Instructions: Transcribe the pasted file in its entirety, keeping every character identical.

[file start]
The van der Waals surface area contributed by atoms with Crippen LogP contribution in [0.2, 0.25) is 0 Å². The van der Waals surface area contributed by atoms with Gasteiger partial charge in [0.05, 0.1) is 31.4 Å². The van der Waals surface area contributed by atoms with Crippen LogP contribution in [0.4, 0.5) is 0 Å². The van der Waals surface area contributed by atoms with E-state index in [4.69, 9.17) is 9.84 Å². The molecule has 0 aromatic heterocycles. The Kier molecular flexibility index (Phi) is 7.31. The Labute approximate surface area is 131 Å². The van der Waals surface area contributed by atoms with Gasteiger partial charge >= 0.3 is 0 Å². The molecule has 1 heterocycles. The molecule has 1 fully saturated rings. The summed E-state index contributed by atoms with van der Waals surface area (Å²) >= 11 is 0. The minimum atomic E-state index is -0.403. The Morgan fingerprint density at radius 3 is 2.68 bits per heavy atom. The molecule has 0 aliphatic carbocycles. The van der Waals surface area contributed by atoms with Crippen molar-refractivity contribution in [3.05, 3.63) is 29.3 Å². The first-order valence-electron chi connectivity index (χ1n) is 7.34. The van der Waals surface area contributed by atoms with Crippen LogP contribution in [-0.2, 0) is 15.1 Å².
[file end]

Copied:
The van der Waals surface area contributed by atoms with Crippen LogP contribution in [0.2, 0.25) is 0 Å². The van der Waals surface area contributed by atoms with Gasteiger partial charge in [0.05, 0.1) is 31.4 Å². The van der Waals surface area contributed by atoms with Crippen LogP contribution in [0.4, 0.5) is 0 Å². The van der Waals surface area contributed by atoms with E-state index in [4.69, 9.17) is 9.84 Å². The molecule has 0 aromatic heterocycles. The Kier molecular flexibility index (Phi) is 7.31. The Labute approximate surface area is 131 Å². The van der Waals surface area contributed by atoms with Gasteiger partial charge >= 0.3 is 0 Å². The molecule has 1 heterocycles. The molecule has 1 fully saturated rings. The summed E-state index contributed by atoms with van der Waals surface area (Å²) >= 11 is 0. The minimum atomic E-state index is -0.403. The Morgan fingerprint density at radius 3 is 2.68 bits per heavy atom. The molecule has 0 aliphatic carbocycles. The van der Waals surface area contributed by atoms with Crippen molar-refractivity contribution in [3.05, 3.63) is 29.3 Å². The first-order valence-electron chi connectivity index (χ1n) is 7.34. The van der Waals surface area contributed by atoms with Crippen LogP contribution in [-0.2, 0) is 15.1 Å².